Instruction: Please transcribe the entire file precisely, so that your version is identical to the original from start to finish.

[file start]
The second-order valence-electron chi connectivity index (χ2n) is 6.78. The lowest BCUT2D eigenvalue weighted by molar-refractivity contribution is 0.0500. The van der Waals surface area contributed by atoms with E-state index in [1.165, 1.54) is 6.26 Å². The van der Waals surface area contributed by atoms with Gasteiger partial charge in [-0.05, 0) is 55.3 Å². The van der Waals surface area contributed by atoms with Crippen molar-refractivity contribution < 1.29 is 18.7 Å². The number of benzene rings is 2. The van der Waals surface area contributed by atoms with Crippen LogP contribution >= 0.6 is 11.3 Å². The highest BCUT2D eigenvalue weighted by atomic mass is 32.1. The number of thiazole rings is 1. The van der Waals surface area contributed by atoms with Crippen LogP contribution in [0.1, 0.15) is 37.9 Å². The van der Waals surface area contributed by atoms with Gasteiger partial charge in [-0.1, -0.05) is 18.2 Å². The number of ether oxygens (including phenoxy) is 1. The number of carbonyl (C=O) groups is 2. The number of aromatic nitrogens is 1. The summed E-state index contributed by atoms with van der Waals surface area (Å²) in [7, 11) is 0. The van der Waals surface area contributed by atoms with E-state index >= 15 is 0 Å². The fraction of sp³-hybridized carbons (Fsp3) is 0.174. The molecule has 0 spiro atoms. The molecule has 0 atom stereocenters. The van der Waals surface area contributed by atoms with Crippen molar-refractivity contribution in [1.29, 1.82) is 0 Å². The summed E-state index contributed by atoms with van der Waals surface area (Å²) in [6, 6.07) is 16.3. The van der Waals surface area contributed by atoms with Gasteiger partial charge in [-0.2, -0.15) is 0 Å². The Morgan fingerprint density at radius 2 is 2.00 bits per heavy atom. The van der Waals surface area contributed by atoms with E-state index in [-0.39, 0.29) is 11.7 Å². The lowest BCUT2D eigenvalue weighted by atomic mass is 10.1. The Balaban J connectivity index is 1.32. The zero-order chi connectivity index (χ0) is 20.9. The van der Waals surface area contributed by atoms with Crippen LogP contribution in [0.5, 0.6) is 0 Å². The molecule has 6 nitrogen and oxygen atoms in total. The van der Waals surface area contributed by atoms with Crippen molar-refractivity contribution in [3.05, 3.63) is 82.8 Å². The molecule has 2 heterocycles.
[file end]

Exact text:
The second-order valence-electron chi connectivity index (χ2n) is 6.78. The lowest BCUT2D eigenvalue weighted by molar-refractivity contribution is 0.0500. The van der Waals surface area contributed by atoms with E-state index in [1.165, 1.54) is 6.26 Å². The van der Waals surface area contributed by atoms with Gasteiger partial charge in [-0.05, 0) is 55.3 Å². The van der Waals surface area contributed by atoms with Crippen molar-refractivity contribution < 1.29 is 18.7 Å². The number of benzene rings is 2. The van der Waals surface area contributed by atoms with Crippen LogP contribution >= 0.6 is 11.3 Å². The highest BCUT2D eigenvalue weighted by atomic mass is 32.1. The number of thiazole rings is 1. The van der Waals surface area contributed by atoms with Crippen LogP contribution in [0.1, 0.15) is 37.9 Å². The van der Waals surface area contributed by atoms with Gasteiger partial charge in [-0.1, -0.05) is 18.2 Å². The number of ether oxygens (including phenoxy) is 1. The number of carbonyl (C=O) groups is 2. The number of aromatic nitrogens is 1. The summed E-state index contributed by atoms with van der Waals surface area (Å²) in [7, 11) is 0. The van der Waals surface area contributed by atoms with E-state index >= 15 is 0 Å². The fraction of sp³-hybridized carbons (Fsp3) is 0.174. The molecule has 0 spiro atoms. The molecule has 0 atom stereocenters. The van der Waals surface area contributed by atoms with Crippen molar-refractivity contribution in [1.29, 1.82) is 0 Å². The summed E-state index contributed by atoms with van der Waals surface area (Å²) in [6, 6.07) is 16.3. The van der Waals surface area contributed by atoms with Gasteiger partial charge in [-0.2, -0.15) is 0 Å². The Morgan fingerprint density at radius 2 is 2.00 bits per heavy atom. The van der Waals surface area contributed by atoms with E-state index in [-0.39, 0.29) is 11.7 Å². The lowest BCUT2D eigenvalue weighted by atomic mass is 10.1. The Balaban J connectivity index is 1.32. The zero-order chi connectivity index (χ0) is 20.9. The van der Waals surface area contributed by atoms with Crippen LogP contribution in [0.5, 0.6) is 0 Å². The molecule has 6 nitrogen and oxygen atoms in total. The van der Waals surface area contributed by atoms with Crippen molar-refractivity contribution in [3.05, 3.63) is 82.8 Å². The molecule has 2 heterocycles.